re-sized everest-sw-face

Some reflections on the best mountains to climb

I did an article a very long time ago entitled “The World’s Toughest and Most Challenging Mountains to Climb – the Himalayas” followed by “Europe’s Toughest and Most Challenging Mountains to Climb” and then “South America’s Toughest and Most Challenging Mountains”…. these 3 articles have subsequently been followed by many more on mountains…

But I had a very interesting comment sent in the other day. Far too interesting to leave floundering around in the comments section I thought. So I’m going to draw it to your attention.

The discussion is basically whether you judge a whole mountain as to whether it’s the toughest to climb, or whether you narrow the question down to mountain faces and ridges. What do you think? Read the comment though – it’s thought-provoking

“I’m going to have two lists. First list I’m going to cheat a bit maybe and you will see why.

List #1 in no particular order – 10 mountains:

K2
Kangchenjunga South Summit
Lhotse
Lhotse Middle
Lhotse Shar
Annapurna
Dhaulagiri
Nanga Parbat
Makalau
Everest

I say I cheated because some would object including Lhotse Middle and Lhotse Shar as separate independent mountains. Similar to Kangchenjunga South Summit which I think many people don’t consider an independent mountain.

Also some might object to Everest and frankly I was thinking maybe Gasherbrum IV, Jannu, Ogre & Latok I-III might be a better pick. The thing to realize about Everest is that its success rate is over inflated because a much much higher % of those that climb Everest use Oxygen and traditional expedition Style climbing with a lot of support. Just think how much lower the success rate would be if Everest was climbed in a style similar to the peaks. Also many people forget that there are some very tough routes on Everest like specifically the Southwest & East faces which are rarely climbed.”

Mountaineer Doug Scott has some pertinent comments along the same lines as my erstwhile commentor:

But to continue:

“OK so for list #2 in which I don’t including mountains in which others see them as a extension of some other mountain.

List #2 in no particular order – Mountain Range Extensions:

K2
Lhotse
Annapurna
Dhaulagiri
Nanga Parbat
Makalau
Everest.
Jannu
Gasherbrum IV
Ogre

Really tough decision between Ogre & Latok I (and even Latok II & III) but probably give a slight edge to Ogre because I think its probably a tad bit tougher all around from all side of the peak compared to Latok I, but just barely (although the north side of Latok I is probably as tough as anything on Ogre)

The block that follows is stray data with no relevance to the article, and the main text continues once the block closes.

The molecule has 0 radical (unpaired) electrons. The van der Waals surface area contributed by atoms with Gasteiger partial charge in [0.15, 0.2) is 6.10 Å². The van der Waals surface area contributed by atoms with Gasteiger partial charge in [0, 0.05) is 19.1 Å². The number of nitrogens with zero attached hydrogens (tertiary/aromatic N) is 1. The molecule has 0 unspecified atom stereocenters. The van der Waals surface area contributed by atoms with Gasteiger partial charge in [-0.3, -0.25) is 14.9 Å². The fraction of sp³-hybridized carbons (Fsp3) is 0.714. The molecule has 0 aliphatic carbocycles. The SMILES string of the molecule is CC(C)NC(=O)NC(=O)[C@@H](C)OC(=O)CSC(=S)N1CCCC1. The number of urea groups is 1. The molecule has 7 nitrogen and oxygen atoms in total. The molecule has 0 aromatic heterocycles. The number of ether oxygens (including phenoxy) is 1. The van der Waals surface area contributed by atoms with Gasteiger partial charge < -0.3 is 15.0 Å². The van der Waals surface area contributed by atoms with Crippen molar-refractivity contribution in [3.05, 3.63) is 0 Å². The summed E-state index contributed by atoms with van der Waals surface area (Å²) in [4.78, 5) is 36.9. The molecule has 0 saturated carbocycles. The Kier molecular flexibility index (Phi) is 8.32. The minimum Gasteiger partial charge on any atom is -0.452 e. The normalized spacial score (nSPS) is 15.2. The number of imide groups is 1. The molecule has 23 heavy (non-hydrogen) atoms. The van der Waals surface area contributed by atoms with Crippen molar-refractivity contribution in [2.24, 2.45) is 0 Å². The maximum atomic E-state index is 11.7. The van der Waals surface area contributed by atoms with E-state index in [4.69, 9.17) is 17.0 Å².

Other honourable mentions besides Latok I-III:

Namche Barwa
Kangchenjunga
gaurishankar
Melungtse
Nuptse
Changabang
bhagirathi III
Nanda Devi
Thalay Sagar
Rakaposhi
Kunyang Kish
Uli Biaho
Nameless Tower
Great Trango Tower
Shipton Spire
Cerro Kishtwar
yerupaja
Huascarán
Cerro Torre
fitzroy
Mount McKinnley
Mount St Elias
Mount Logan
Mount Foraker
Mount Hunnington
Mount Hunter
Moose’s Tooth
Mount Thor

I think a more interesting question would be what are the toughest Mountain faces and ridges…”

So, anyone else like to comment?

“The World’s Toughest and Most Challenging Mountains to Climb – the Himalayas” 

Europe’s Toughest and Most Challenging Mountains to Climb

South America’s Toughest and Most Challenging Mountains

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2 Responses to “Some reflections on the best mountains to climb”

  1. ThatWasMeYepItWas
    2012 | 6 March at 00:09 #

    Hi that was my post you cited. Thanks. BTW about the Southwest face of
    Everest. There is only 1 person that I know of(joseph just) that has
    climbed the Southwest face of Eerest without Oxygen but he died on
    the descent.

    I’m actually working on a small project using ascent rates,fatality rates, routes per face, weather, technical/steepness, elevation gain
    & elevation to come up with a list of the most all around toughest
    faces, ridges, pillars, etc… Well best I can I should say since
    information could be better.

    Tough call. The north ridge of Latok has something like 25 attempts
    and still no ascents. The north face of latok is probably even more
    difficult than the north ridge of latok but has only I think 3 attempts so far.

    The south face of Lhotse has one confirmed ascent after
    something like 17 attempts but that was using(I think) an
    expedition style climbing with Oxygen(at the upper part of the
    climb although apparently they ran out of oxygen long before summiting). All ascents on the the north ridge have been by
    small teams(between 2-4 I think) with no oxygen.

    I wonder about the EastNorthEast face of Lhotse and the
    Northeast face of Lhotse Shar. I know of no attempts on either
    face other than a traverse across the upper portion
    EastNorthEast face of Lhotse on the way to summit Lhotse
    Middle during a Russian ascent of Lhotse middle in I think
    2001. I think one of the main reasons why anyone has not attempted
    these faces is the extreme avalanche potential as well as difficulty.

    In the same vein I’m still waiting for some attempts on the east
    face of kangchenjunga and the south face of the South summit of
    kangchenjunga.

    South face of Dhaulagiri would be up there.

    There are many more less known faces such as the Northeast face
    of Masherbrum that is supposed to be on the same level(or
    more difficult) than the North face Of Jannu.

    Then there is the Ogre again. The south pillar of course is notorious
    difficult but there is the Southeast pillar which no one has ascented
    Ogre by yet despite numerous attempts. Then the Ogre North face
    which might be the most difficult face on the Ogre.

    • lolajones
      2012 | 6 March at 16:02 #

      Thanks for yet some more interesting feedback. I’ve sent you an email and hope to hear from you again.

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